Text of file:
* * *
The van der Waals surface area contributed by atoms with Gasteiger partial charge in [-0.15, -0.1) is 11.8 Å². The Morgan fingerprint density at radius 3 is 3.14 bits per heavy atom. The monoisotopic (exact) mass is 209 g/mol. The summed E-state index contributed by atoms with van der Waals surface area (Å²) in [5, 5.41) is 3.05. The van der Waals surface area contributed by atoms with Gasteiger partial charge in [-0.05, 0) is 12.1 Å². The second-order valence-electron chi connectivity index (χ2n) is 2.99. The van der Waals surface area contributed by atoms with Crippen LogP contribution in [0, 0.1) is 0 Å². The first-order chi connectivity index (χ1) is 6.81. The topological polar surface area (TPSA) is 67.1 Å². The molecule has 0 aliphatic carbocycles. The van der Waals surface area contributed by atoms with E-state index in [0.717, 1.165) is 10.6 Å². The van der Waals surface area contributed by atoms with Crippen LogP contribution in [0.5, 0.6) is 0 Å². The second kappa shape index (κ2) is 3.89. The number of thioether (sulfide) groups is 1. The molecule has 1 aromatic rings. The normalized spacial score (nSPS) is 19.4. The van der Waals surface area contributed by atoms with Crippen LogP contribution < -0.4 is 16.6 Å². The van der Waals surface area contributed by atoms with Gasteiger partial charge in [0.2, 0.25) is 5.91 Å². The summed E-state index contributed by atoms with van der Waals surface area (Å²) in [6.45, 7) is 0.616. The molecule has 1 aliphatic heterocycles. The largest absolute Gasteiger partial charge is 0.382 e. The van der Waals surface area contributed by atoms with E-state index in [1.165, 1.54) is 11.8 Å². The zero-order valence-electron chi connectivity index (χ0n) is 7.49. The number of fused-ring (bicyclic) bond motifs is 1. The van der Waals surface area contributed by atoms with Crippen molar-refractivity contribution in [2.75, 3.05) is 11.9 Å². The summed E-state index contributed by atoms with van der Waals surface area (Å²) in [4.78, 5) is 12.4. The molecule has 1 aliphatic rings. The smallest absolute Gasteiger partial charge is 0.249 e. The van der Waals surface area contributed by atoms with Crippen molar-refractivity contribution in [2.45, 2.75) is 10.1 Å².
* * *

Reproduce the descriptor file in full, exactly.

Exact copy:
The van der Waals surface area contributed by atoms with Gasteiger partial charge in [-0.15, -0.1) is 11.8 Å². The Morgan fingerprint density at radius 3 is 3.14 bits per heavy atom. The monoisotopic (exact) mass is 209 g/mol. The summed E-state index contributed by atoms with van der Waals surface area (Å²) in [5, 5.41) is 3.05. The van der Waals surface area contributed by atoms with Gasteiger partial charge in [-0.05, 0) is 12.1 Å². The second-order valence-electron chi connectivity index (χ2n) is 2.99. The van der Waals surface area contributed by atoms with Crippen LogP contribution in [0, 0.1) is 0 Å². The first-order chi connectivity index (χ1) is 6.81. The topological polar surface area (TPSA) is 67.1 Å². The molecule has 0 aliphatic carbocycles. The van der Waals surface area contributed by atoms with E-state index in [0.717, 1.165) is 10.6 Å². The van der Waals surface area contributed by atoms with Crippen LogP contribution in [0.5, 0.6) is 0 Å². The second kappa shape index (κ2) is 3.89. The number of thioether (sulfide) groups is 1. The molecule has 1 aromatic rings. The normalized spacial score (nSPS) is 19.4. The van der Waals surface area contributed by atoms with Crippen LogP contribution < -0.4 is 16.6 Å². The van der Waals surface area contributed by atoms with Gasteiger partial charge in [0.2, 0.25) is 5.91 Å². The summed E-state index contributed by atoms with van der Waals surface area (Å²) in [6.45, 7) is 0.616. The molecule has 1 aliphatic heterocycles. The largest absolute Gasteiger partial charge is 0.382 e. The van der Waals surface area contributed by atoms with E-state index in [1.165, 1.54) is 11.8 Å². The zero-order valence-electron chi connectivity index (χ0n) is 7.49. The number of fused-ring (bicyclic) bond motifs is 1. The van der Waals surface area contributed by atoms with Crippen molar-refractivity contribution in [2.75, 3.05) is 11.9 Å². The summed E-state index contributed by atoms with van der Waals surface area (Å²) in [4.78, 5) is 12.4. The molecule has 1 aliphatic rings. The smallest absolute Gasteiger partial charge is 0.249 e. The van der Waals surface area contributed by atoms with Crippen molar-refractivity contribution in [2.45, 2.75) is 10.1 Å².